Medical Schools See Record Number of Applicants, Specifically in Black and Latino Students

Becoming a doctor is not an easy feat. There’s a lot of time, effort, stress, money and determination put into just getting into medical school, plus years of training before a doctor can practice on their own.

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The profession has had an identity associated with it for decades that doesn’t necessarily resemble the ever changing demographics of America, but there’s a slow shift happening.

The Association of American Medical Colleges, AAMC, said applications to medical school are at an ‘all-time high.’ Specifically, they’ve noticed an increase in Black and Latino students applying to further dreams of becoming physicians.

There is not an exact reason to explain the increase, but experts believe the pandemic and other events from 2020 may have a role.

“I think we can look at our society and what’s happening on the news day-to-day in terms of not only the

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Winners and Losers as Medical Schools Aim to Provide Education ‘Fit for Purpose’

Medical schools are being forced to redesign the way they offer teaching and placements on the hoof to cope with the fast-changing demands of the COVID-19 emergency.

Many 4th and 5th year undergraduate students worry that their COVID frontline placements are leaving them unprepared to deal with the routine cases they expect to see when the pandemic is brought under control.

Medscape UK has been talking to some medical students – who did not want to be named – about learning under lockdown.

One student at Queen’s Medical School, Belfast did not see a single respiratory case during a 5-week placement in paediatrics.

A final year student at St George’s Hospital said: “There is no doubt our education has been affected by COVID, both in terms of reduced placement time over the 12 months and the limited ‘range’ of conditions in hospitals at the moment. This has been particularly true

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Metuh undergoes medical treatment in London

The former National Publicity Secretary of opposition Peoples Democratic Party (PDP), Chief Olisa Metuh, has undergone medical treatment for a protracted spinal cord ailment in a London hospital as approved by the court.

A family source disclosed that following a successful treatment Metuh “will further undergo an intensive physiotherapy to enable him to move around without walking aid and much painkillers.”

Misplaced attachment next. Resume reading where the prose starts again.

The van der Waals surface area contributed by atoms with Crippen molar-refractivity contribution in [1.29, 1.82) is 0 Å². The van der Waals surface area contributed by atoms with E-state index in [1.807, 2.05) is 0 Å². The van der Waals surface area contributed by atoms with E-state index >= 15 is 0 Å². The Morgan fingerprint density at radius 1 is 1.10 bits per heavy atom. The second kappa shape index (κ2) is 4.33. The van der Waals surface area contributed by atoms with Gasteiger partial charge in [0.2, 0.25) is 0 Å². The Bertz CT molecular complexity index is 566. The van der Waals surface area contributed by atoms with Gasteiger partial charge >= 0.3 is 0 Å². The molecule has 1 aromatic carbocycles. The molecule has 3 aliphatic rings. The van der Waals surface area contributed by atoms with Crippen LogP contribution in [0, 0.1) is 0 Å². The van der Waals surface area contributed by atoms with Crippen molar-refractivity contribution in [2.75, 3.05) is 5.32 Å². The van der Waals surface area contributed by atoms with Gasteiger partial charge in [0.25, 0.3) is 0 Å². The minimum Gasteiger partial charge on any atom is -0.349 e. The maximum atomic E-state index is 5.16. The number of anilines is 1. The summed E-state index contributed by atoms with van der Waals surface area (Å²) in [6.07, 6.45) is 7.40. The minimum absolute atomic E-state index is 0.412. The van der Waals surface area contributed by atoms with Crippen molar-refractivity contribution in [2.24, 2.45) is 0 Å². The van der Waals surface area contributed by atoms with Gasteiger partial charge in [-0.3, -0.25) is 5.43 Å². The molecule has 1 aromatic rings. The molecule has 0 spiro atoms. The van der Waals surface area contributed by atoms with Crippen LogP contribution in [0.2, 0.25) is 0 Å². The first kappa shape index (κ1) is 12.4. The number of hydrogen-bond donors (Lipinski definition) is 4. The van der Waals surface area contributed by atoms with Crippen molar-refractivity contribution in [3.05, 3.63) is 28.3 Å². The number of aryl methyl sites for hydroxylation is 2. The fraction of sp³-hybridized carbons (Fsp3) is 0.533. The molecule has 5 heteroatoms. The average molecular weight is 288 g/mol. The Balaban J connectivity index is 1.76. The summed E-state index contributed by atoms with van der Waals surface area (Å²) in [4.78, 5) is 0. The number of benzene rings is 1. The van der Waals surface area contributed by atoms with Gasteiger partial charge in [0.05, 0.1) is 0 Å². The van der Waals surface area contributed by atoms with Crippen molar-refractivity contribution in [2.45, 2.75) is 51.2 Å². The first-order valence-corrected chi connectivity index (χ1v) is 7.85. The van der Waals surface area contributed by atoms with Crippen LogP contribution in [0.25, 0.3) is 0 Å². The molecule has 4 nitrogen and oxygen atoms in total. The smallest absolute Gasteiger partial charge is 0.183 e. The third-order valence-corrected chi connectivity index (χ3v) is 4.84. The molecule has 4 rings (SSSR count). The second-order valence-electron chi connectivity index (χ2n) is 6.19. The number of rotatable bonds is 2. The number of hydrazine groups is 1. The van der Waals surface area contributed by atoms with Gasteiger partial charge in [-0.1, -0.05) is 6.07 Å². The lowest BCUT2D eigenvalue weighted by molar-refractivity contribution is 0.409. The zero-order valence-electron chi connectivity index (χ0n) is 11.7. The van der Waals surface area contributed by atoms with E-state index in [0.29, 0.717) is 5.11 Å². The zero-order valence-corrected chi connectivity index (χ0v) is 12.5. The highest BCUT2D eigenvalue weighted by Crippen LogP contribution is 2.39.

The family source also confirmed that the outspoken politician is expected back in the country within the coming weeks.

Adding that, “Chief Metuh has been undergoing a series of treatments. It has been very challenging but we thank God that there is a lot of improvement.

“The former opposition spokesman is fast recuperating and has been scheduled for necessary physiotherapy to enable him to move around without the help of walking aid or much painkillers as he has been doing in the last three years. With that, he should

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Newly launched medical truck brings the emergency room to cardiac arrest patients

University of Minnesota, The Leona M. and Harry B. Helmsley Charitable Trust and health care system partners announce the launch of a truck outfitted with medical equipment and virtual reality technology to help experts attend to patients remotely for extracorporeal membrane oxygenation (ECMO). Part of the Minnesota Mobile Resuscitation Consortium (MMRC), the truck brings the emergency room to cardiac arrest patients and is an innovative step in providing care to cardiac arrest patients who need to be placed on ECMO.

This approach will allow experts to administer treatment on-site in the vehicle — shortening the time to treatment and broadening the area served by MMRC. Every 10-minute delay in treatment for these patients increases the chances of mortality by 15 to 25%. This technology and community partnership aims to save the lives of cardiac arrest patients in scenarios which traditional resuscitation efforts have failed.”

Jason Bartos, President,

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